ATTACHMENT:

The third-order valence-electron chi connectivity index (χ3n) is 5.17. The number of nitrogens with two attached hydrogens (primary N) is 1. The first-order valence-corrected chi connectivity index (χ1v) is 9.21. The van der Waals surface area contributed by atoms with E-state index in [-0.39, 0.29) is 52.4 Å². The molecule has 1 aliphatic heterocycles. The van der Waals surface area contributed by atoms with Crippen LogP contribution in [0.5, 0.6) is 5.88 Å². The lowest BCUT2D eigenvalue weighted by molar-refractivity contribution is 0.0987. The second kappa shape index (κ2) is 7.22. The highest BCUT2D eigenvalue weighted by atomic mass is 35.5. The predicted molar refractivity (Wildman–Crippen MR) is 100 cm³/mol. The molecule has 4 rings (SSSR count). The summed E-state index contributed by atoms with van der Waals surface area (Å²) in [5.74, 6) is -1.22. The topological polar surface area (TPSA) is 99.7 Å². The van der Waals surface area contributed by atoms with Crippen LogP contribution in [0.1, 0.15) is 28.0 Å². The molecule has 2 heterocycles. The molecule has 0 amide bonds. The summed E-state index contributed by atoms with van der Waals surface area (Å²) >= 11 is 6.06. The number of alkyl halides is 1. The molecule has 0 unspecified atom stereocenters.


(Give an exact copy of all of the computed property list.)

The third-order valence-electron chi connectivity index (χ3n) is 5.17. The number of nitrogens with two attached hydrogens (primary N) is 1. The first-order valence-corrected chi connectivity index (χ1v) is 9.21. The van der Waals surface area contributed by atoms with E-state index in [-0.39, 0.29) is 52.4 Å². The molecule has 1 aliphatic heterocycles. The van der Waals surface area contributed by atoms with Crippen LogP contribution in [0.5, 0.6) is 5.88 Å². The lowest BCUT2D eigenvalue weighted by molar-refractivity contribution is 0.0987. The second kappa shape index (κ2) is 7.22. The highest BCUT2D eigenvalue weighted by atomic mass is 35.5. The predicted molar refractivity (Wildman–Crippen MR) is 100 cm³/mol. The molecule has 4 rings (SSSR count). The summed E-state index contributed by atoms with van der Waals surface area (Å²) in [5.74, 6) is -1.22. The topological polar surface area (TPSA) is 99.7 Å². The van der Waals surface area contributed by atoms with Crippen LogP contribution in [0.1, 0.15) is 28.0 Å². The molecule has 2 heterocycles. The molecule has 0 amide bonds. The summed E-state index contributed by atoms with van der Waals surface area (Å²) >= 11 is 6.06. The number of alkyl halides is 1. The molecule has 0 unspecified atom stereocenters.